GEOFF BENNETT: Kehinde Wiley is best known for his distinctive portrait of Barack Obama, becoming the first Black artist to paint a presidential portrait.
But Wiley has spent most of his career painting vibrant portrayals of everyday African American men and women.
A new exhibition of his work focuses on grief and mourning and also asks, whose lives have value?
Jeffrey Brown traveled to San Francisco for our arts and culture series, Canvas.
JEFFREY BROWN: A monumental painting, 25-feet-long, a young Black man, limbs twisted, lying amid in a colorful floral field, a contemporary image of grief and death that also evokes the history of image-making itself.
Artist Kehinde Wiley: KEHINDE WILEY, Artist: There's a tradition, and I love the tradition of painting that comes from Western Europe.
I have spent much of my life learning it and trying to master it.
And in a lot of that stuff, I see sadness, but I also see dignity and respect.
I see people looking at the life of Christ or the life of a fallen soldier and valuing their lives so much to make really great, beautiful works of art out of it.
I wanted to use that language and turn it towards people who look like me.
JEFFREY BROWN: The exhibition An Archaeology of Silence at San Francisco's de Young Museum, dramatic in its scale and lighting, presents paintings and sculptures, 25 works in all, that use the iconography of art history to expose violence against Black men and women today.
An ancient sculpture, the Dying Gaul.
from 200 B.C.
Now a young man in a hoodie taking his last breaths.
The Virgin Martyr St. Cecilia, a 1610 marble sculpture, now transformed by Wiley into a large painting of a contemporary woman, the pain, but also the passion and power, so often captured in the history of Western religious art and portraiture.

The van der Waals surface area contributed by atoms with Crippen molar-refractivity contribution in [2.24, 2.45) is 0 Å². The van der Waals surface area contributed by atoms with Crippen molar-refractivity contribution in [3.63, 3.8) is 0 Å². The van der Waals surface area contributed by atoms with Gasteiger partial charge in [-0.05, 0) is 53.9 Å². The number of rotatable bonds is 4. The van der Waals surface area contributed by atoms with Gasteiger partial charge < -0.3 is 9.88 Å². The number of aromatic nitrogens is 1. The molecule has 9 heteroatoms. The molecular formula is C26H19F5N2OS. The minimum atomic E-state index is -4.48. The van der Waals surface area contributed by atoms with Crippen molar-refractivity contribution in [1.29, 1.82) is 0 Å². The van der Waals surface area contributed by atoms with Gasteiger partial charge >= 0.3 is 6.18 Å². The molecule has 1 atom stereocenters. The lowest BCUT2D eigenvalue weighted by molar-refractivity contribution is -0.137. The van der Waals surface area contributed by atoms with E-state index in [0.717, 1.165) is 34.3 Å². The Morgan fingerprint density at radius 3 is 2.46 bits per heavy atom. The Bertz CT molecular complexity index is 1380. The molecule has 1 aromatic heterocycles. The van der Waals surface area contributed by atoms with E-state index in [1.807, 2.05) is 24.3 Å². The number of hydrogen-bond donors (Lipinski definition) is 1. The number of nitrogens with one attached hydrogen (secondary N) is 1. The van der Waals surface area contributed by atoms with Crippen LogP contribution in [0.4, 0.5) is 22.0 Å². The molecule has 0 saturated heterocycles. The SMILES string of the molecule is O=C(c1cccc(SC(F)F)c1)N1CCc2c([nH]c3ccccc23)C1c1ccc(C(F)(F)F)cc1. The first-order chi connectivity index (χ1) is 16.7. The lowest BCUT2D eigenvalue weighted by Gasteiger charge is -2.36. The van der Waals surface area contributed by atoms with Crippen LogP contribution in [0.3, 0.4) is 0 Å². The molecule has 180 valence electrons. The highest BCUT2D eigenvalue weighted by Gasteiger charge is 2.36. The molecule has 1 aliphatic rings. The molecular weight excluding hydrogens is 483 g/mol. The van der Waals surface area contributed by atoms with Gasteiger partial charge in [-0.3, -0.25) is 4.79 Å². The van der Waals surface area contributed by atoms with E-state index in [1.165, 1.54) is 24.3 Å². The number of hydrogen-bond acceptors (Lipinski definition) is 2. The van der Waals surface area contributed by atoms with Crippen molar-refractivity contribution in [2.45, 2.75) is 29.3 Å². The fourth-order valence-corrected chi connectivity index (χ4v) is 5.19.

KEHINDE WILEY: I'm telling a story about a group of people who, for centuries, have been ignored and forgotten.
And I'm using the language of the epic, the heroic, even the elegiac, the sort of sadness that surrounds a lot of these big monuments, to be able to make someone feel special again, to make someone feel fully formed, mourned after.
I don't know.
Is it a sad show, or is there something here that says that there's a bit of growth and a bit of light in the midst of all this sadness?
JEFFREY BROWN: Well, I wonder myself.
What do you see?
You are the creator here.
KEHINDE WILEY: That's right.
I guess what I'm doing is, I'm creating a provocation.
(CHEERING AND APPLAUSE) JEFFREY BROWN: Today one of the world's most celebrated artists in part for his 2018 portrait of Barack Obama, the 46-year old Wiley grew up in South Central Los Angeles, one of six children raised by his mother, Freddie Mae Wiley.
He credits her and public tuition-free art programs, including one that sent him to Russia at age 12, for both encouraging his talents and allowing him to first see famed artworks of the past.
After graduating from the San Francisco Art Institute and Yale's Master of Fine Arts Program, he quickly became an art world star, known for putting ordinary Black men and women into the historical frame, often finding his models through what he calls street-casting, approaching people on the street to ask if he can paint them.
Wiley spent much of the pandemic in Senegal, where he's established a studio and arts residency program.